History 5: Modern Europe, Renaissance to the Present -- Spring 2004
Required Reading

Final Examination Study Tips

1) The first part of the examination will be short identifications of key terms from the following list. The terms will be divided into two lists; one for the 19thc and one for the 20thc. You will be asked to identify three out of six terms on each list (six terms in all).

- Romanticism

- Proletarian

- Gorbachev

- Hysteria

- Thomas Malthus

- 1848

- JS Mill

- soviet

- Social Darwinism


- Communist Manifesto

- Warsaw Pact

- Marshall Plan

- Garibaldi

- Nuremberg laws

- Congress of Vienna

- Berlin Wall

- Belgium Congo

- Yalta Conference

- Bismarck

- Manchester

- 5 Year Plan

- Archduke Ferdinand

- Weimar Republic

- Treaty of Versailles

- Bliztkreig


- Bolshevik

- October, 1917

- Lenin

- Nehru

- "White Man's Burden"

- Mussolini

- Wannsee Conference

- 30 Jan., 1933


- Utilitarianism

- 1968

- Lech Walesa

- Franz Fanon

- The Second Sex

- Schlieffen Plan

- Division of Labor

- Wollstonecraft

- Chartism

2) The second part of the exam will require student to briefly comment on the significance of two out of three short “mystery snippets.”  You should review your documents in the reader from the post-midterm sections of the course in preparation.

3) The third part of examination will require students to write two essays in response to broad historical questions. Part one of this section will give students a choice of one of three questions on topics in the 19th and 20thc centuries. These questions will ask students to reflect upon one of the most significant developments or events in modern Europe. Part two of this section ask students to answer one of three questions, inviting reflections on questions raised by the course as a whole, from 1492-2004. Please note: in this part of the examination you will be invited to draw upon material from the first half of the course in order to answer these questions, and therefore you should review your lecture and sections notes from the first half of the course in preparing for this part of the examination. Some main themes and issues you will want to consider in reviewing for this part of the examination are:

- Which document has had greater consequence for modern Europe, the Declaration of the Rights of Man of 1789 or the Communist Manifesto of 1848?

- When, where and how did women gain equal rights?

- One way to describe the great transition from early modern to modern Europe is as a transition from a "society of orders" to a "society of classes."  How useful is this framework for explaining the course of 19th century political life and especially the Revolutions of 1848 and the "unifications" of Germany and Italy in 1870-71?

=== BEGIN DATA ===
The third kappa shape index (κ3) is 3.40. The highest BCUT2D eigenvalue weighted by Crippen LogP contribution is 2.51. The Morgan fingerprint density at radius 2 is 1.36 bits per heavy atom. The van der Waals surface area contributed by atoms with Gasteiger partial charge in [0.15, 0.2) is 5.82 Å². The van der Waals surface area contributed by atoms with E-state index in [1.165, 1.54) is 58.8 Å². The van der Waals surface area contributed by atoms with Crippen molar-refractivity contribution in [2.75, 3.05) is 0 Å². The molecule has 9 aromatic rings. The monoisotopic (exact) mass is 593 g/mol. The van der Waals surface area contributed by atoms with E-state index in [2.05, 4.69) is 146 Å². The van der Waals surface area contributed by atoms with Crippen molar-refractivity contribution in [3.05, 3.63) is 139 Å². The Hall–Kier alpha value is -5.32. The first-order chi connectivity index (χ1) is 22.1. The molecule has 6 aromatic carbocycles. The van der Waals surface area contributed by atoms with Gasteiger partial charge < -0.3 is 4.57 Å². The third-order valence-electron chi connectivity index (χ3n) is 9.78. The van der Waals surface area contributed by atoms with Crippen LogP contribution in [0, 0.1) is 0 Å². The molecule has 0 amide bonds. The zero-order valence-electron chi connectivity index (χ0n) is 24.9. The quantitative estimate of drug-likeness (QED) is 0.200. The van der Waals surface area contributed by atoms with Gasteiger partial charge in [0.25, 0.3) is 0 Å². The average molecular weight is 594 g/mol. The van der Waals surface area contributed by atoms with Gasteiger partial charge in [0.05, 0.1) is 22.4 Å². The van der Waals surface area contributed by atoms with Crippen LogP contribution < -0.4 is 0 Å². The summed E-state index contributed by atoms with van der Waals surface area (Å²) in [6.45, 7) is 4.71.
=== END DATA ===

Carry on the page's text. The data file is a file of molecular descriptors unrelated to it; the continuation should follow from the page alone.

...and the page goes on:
- In light of the events of 1989, which was the more crucial turning point in European history, the unification of Germany in 1871 or the Bolshevik Revolution of October 1917?

- Was/is the "new imperialism" the highest stage of capitalism? If so, what is the significance of decolonization in the post-war period?

- Since the Enlightenment (and especially since Locke and Descartes), most western Europeans have understood "man" as a being universally capable of "reason," and therefore of self-government (this has justified universal adult male suffrage in most countries), yet most European thinkers we have read until the mid-twentieth century, have nonetheless seen women and non-European peoples as unqualified for equal participation in democratic society until very recently. Upon what basis or bases have they done so and how did European's come to view these “others” otherwise? 

- Think about the causes (both long and short term) of both WWI and WWII. Some historians have argued that there is really only one "thirty years war" of the 20th century and the two wars should be seen as one. In your mind is this the most appropriate, or useful, way of thinking about the causes of these two events?

- One way of periodizing modern European history is by seeing the French and Industrial Revolutions as a moment of great transformation inaugurating a new economic, social, and political world. But another possible way of dividing the past five hundred years would be in three: the Christian era (1500-1789); the Nationalist era (1789-1945); and the post-Nationalist era (1945-?). Which makes most sense to you and why 

- Why did Fascism and Nazism emerge? Was the Holocaust an inevitable consequence of Fascism and Nazism? In the end, why did it happen?

- Primo Levi was a chemist, an exemplar of enlightened science and liberal ideals. How did this supremely rational man come to understand what had happened to him?

- Which was the more important precedent for the events of 1989: 1789 or 1848?